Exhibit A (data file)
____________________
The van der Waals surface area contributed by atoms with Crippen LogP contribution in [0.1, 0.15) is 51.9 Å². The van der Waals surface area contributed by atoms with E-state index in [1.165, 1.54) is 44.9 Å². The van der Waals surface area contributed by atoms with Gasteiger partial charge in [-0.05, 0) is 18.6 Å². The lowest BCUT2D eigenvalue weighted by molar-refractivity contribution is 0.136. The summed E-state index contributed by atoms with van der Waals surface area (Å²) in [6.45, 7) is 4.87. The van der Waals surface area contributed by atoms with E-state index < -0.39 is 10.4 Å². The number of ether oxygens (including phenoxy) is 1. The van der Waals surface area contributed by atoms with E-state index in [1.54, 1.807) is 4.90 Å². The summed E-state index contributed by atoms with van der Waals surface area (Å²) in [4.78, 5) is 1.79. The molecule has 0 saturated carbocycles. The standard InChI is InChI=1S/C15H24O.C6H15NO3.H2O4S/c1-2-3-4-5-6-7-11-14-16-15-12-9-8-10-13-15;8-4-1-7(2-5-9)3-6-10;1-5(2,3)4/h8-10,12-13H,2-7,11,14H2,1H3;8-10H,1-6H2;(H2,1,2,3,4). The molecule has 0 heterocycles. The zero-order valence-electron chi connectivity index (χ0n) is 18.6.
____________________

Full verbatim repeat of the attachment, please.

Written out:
The van der Waals surface area contributed by atoms with Crippen LogP contribution in [0.1, 0.15) is 51.9 Å². The van der Waals surface area contributed by atoms with E-state index in [1.165, 1.54) is 44.9 Å². The van der Waals surface area contributed by atoms with Gasteiger partial charge in [-0.05, 0) is 18.6 Å². The lowest BCUT2D eigenvalue weighted by molar-refractivity contribution is 0.136. The summed E-state index contributed by atoms with van der Waals surface area (Å²) in [6.45, 7) is 4.87. The van der Waals surface area contributed by atoms with E-state index < -0.39 is 10.4 Å². The number of ether oxygens (including phenoxy) is 1. The van der Waals surface area contributed by atoms with E-state index in [1.54, 1.807) is 4.90 Å². The summed E-state index contributed by atoms with van der Waals surface area (Å²) in [4.78, 5) is 1.79. The molecule has 0 saturated carbocycles. The standard InChI is InChI=1S/C15H24O.C6H15NO3.H2O4S/c1-2-3-4-5-6-7-11-14-16-15-12-9-8-10-13-15;8-4-1-7(2-5-9)3-6-10;1-5(2,3)4/h8-10,12-13H,2-7,11,14H2,1H3;8-10H,1-6H2;(H2,1,2,3,4). The molecule has 0 heterocycles. The zero-order valence-electron chi connectivity index (χ0n) is 18.6.